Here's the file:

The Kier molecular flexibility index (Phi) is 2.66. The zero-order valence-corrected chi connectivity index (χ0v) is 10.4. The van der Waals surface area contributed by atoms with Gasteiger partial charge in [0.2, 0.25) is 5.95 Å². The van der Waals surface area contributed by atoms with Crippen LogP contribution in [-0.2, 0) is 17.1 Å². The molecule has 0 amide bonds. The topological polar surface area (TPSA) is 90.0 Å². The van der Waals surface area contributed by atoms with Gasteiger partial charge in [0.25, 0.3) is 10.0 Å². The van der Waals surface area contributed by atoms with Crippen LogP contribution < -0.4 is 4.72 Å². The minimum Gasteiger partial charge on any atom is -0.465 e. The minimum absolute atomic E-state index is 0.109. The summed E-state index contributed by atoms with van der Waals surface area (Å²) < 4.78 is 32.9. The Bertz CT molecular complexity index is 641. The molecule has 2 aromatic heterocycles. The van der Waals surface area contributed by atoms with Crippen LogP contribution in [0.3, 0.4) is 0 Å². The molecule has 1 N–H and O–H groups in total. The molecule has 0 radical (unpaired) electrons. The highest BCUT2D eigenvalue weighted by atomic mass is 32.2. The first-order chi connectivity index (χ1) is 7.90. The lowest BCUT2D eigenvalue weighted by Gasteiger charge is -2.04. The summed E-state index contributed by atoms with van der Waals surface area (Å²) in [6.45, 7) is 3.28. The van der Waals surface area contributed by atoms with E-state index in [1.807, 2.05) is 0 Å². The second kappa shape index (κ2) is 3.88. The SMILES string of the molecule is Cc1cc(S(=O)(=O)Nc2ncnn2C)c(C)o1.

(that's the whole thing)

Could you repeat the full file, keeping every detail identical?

The Kier molecular flexibility index (Phi) is 2.66. The zero-order valence-corrected chi connectivity index (χ0v) is 10.4. The van der Waals surface area contributed by atoms with Gasteiger partial charge in [0.2, 0.25) is 5.95 Å². The van der Waals surface area contributed by atoms with Crippen LogP contribution in [-0.2, 0) is 17.1 Å². The molecule has 0 amide bonds. The topological polar surface area (TPSA) is 90.0 Å². The van der Waals surface area contributed by atoms with Gasteiger partial charge in [0.25, 0.3) is 10.0 Å². The van der Waals surface area contributed by atoms with Crippen LogP contribution < -0.4 is 4.72 Å². The minimum Gasteiger partial charge on any atom is -0.465 e. The minimum absolute atomic E-state index is 0.109. The summed E-state index contributed by atoms with van der Waals surface area (Å²) < 4.78 is 32.9. The Bertz CT molecular complexity index is 641. The molecule has 2 aromatic heterocycles. The van der Waals surface area contributed by atoms with Crippen LogP contribution in [0.3, 0.4) is 0 Å². The molecule has 1 N–H and O–H groups in total. The molecule has 0 radical (unpaired) electrons. The highest BCUT2D eigenvalue weighted by atomic mass is 32.2. The first-order chi connectivity index (χ1) is 7.90. The lowest BCUT2D eigenvalue weighted by Gasteiger charge is -2.04. The summed E-state index contributed by atoms with van der Waals surface area (Å²) in [6.45, 7) is 3.28. The van der Waals surface area contributed by atoms with E-state index in [1.807, 2.05) is 0 Å². The second kappa shape index (κ2) is 3.88. The SMILES string of the molecule is Cc1cc(S(=O)(=O)Nc2ncnn2C)c(C)o1.